Thursday, June 14, 2007

 

Adding support for tight Enum and EnumSet into a hadoop application

After working with many projects that use a combination of int and String constants in various ways to mimic enumerations I learned to like java Enums. I am also a fan of Hadoop so I decided to see how they will fit together.

WritableUtils class has already support for writing and reading java Enum values. in WritableUtils Enum is serialized by converting value of enum.name() to Text. There is also another way of storing Enum state which requires less space. By using the oridinal() method will give you the index of the field in the Enum. This technique allows you to store Enum containing up to 255 different fields to a single byte. EnumWritable perhaps does not warrant to be in own class, an utility methods cabable of reading and writing enum to DataInput would be sufficient.


import java.io.DataInput;
import java.io.DataOutput;
import java.io.IOException;

public class EnumWritable<E extends Enum<E>> implements Writable {

private byte storage;

public EnumWritable() {
storage = 0;
}

public EnumWritable(Enum<E> value) {
set(value);
}

public <T extends Enum<E>> E get(Class<E> enumType) throws IOException {
for (E type : enumType.getEnumConstants()) {
if (storage == type.ordinal()) {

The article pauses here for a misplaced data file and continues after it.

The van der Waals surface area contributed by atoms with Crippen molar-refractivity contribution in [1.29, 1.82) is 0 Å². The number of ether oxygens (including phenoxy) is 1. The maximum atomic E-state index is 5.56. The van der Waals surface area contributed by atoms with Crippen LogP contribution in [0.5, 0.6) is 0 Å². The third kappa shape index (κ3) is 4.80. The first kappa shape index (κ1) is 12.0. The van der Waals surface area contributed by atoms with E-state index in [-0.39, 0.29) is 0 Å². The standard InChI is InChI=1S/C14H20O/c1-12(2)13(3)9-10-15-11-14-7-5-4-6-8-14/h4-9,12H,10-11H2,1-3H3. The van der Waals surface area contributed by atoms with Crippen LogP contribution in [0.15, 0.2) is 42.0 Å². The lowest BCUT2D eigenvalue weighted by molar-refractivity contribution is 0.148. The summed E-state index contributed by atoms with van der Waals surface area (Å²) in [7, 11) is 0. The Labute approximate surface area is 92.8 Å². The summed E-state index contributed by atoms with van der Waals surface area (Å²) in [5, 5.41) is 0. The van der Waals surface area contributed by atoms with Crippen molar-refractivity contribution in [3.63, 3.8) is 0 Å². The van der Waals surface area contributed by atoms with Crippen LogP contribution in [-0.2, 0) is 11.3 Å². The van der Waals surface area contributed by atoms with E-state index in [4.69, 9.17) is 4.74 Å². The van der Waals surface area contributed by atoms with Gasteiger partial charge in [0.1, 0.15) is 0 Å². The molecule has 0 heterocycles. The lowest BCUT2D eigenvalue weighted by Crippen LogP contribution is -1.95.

return type;
}
}
return null;
}

public void set(Enum<E> e) {
storage = (byte) e.ordinal();
}

public void readFields(DataInput in) throws IOException {
storage = in.readByte();
}

public void write(DataOutput out) throws IOException {
out.write(storage);
}

@Override
public String toString() {
return Integer.toString(storage);
}

@Override
public boolean equals(Object obj) {
if (!(obj instanceof EnumWritable)) {
return super.equals(obj);
}
EnumWritable that = (EnumWritable) obj;
return this.storage == that.storage;
}

@Override
public int hashCode() {
return storage;
}

}


Other useful Structure for storing equivalent of multiple boolean types or piece of data that consists of bits (that can be modeled as fields in enum) is EnumSet. Storage for EnumSet is also compact if take advantage of the oridinal() method. You can store EnumSet with storage space of 1 bit per field.

I wrote an prototype EnumSetWritable that takes from 1 to 4 bytes of storage dependeing on how many fields enum contains and what enums are in the set. 2 least signifigant bits store the size of storage (1-4 bytes) and rest of the bits store Enums in EnumSet. As I told you space for storing the EnumSet varies from 1 to 4 bytes so it can store EnumSets containing Enums with up to 30 fields. By ordering the fields in a way that fields that are most often in EnumSet will most probably lead to smaller space consumption.

Real World applications for EnumSet could be for example something like:



enum ContainsData {
Raw, Parsed, Processed;
}

EnumSetWritable<ContainsData> contains = new EnumSetWritable<ContainsData>();

public void readFields(DataInput in) throws IOException {
contains.readFields(in);
for (ContainsData type : contains.getEnumSet(ContainsData.class)) {
switch (type) {
case Raw: //read raw data;break;
case Parsed: //read parsed data;break;
case Processed: //read processed data;break;
}
}
}



Where you would use EnumSet to store the presence information of various data structures in a writable and so would avoid for example storing booleans (taking one byte of space each) for the same piece of information.

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